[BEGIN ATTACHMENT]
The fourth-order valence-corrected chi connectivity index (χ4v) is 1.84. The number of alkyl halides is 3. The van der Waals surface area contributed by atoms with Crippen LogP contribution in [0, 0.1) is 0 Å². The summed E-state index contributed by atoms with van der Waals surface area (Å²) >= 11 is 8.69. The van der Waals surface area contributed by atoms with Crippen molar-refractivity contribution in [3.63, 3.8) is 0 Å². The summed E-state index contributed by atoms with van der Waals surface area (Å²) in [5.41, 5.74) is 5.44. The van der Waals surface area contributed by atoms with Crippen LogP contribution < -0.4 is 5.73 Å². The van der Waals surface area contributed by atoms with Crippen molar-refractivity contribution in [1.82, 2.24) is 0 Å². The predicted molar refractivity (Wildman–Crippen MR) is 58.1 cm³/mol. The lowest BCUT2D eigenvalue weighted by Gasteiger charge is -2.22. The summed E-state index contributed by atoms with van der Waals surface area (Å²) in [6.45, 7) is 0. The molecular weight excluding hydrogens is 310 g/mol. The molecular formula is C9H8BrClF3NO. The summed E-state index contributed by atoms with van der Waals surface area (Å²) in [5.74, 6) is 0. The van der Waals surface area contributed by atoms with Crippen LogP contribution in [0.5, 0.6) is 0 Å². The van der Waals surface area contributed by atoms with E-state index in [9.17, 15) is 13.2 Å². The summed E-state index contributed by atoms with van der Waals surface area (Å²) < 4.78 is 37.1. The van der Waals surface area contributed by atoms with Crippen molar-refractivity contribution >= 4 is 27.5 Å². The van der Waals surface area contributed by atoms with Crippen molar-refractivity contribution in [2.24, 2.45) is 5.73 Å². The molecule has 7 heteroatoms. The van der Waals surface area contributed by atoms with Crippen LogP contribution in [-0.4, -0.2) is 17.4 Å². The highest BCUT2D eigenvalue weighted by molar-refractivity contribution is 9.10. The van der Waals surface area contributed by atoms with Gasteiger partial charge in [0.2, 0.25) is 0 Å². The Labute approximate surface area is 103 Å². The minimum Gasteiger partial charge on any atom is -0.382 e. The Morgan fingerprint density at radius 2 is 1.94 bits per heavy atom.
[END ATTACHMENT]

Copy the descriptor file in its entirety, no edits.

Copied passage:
The fourth-order valence-corrected chi connectivity index (χ4v) is 1.84. The number of alkyl halides is 3. The van der Waals surface area contributed by atoms with Crippen LogP contribution in [0, 0.1) is 0 Å². The summed E-state index contributed by atoms with van der Waals surface area (Å²) >= 11 is 8.69. The van der Waals surface area contributed by atoms with Crippen molar-refractivity contribution in [3.63, 3.8) is 0 Å². The summed E-state index contributed by atoms with van der Waals surface area (Å²) in [5.41, 5.74) is 5.44. The van der Waals surface area contributed by atoms with Crippen LogP contribution < -0.4 is 5.73 Å². The van der Waals surface area contributed by atoms with Crippen molar-refractivity contribution in [1.82, 2.24) is 0 Å². The predicted molar refractivity (Wildman–Crippen MR) is 58.1 cm³/mol. The lowest BCUT2D eigenvalue weighted by Gasteiger charge is -2.22. The summed E-state index contributed by atoms with van der Waals surface area (Å²) in [6.45, 7) is 0. The molecular weight excluding hydrogens is 310 g/mol. The molecular formula is C9H8BrClF3NO. The summed E-state index contributed by atoms with van der Waals surface area (Å²) in [5.74, 6) is 0. The van der Waals surface area contributed by atoms with Crippen LogP contribution in [0.5, 0.6) is 0 Å². The van der Waals surface area contributed by atoms with E-state index in [9.17, 15) is 13.2 Å². The summed E-state index contributed by atoms with van der Waals surface area (Å²) < 4.78 is 37.1. The van der Waals surface area contributed by atoms with Crippen molar-refractivity contribution >= 4 is 27.5 Å². The van der Waals surface area contributed by atoms with Crippen molar-refractivity contribution in [2.24, 2.45) is 5.73 Å². The molecule has 7 heteroatoms. The van der Waals surface area contributed by atoms with Crippen LogP contribution in [-0.4, -0.2) is 17.4 Å². The highest BCUT2D eigenvalue weighted by molar-refractivity contribution is 9.10. The van der Waals surface area contributed by atoms with Gasteiger partial charge in [0.2, 0.25) is 0 Å². The Labute approximate surface area is 103 Å². The minimum Gasteiger partial charge on any atom is -0.382 e. The Morgan fingerprint density at radius 2 is 1.94 bits per heavy atom.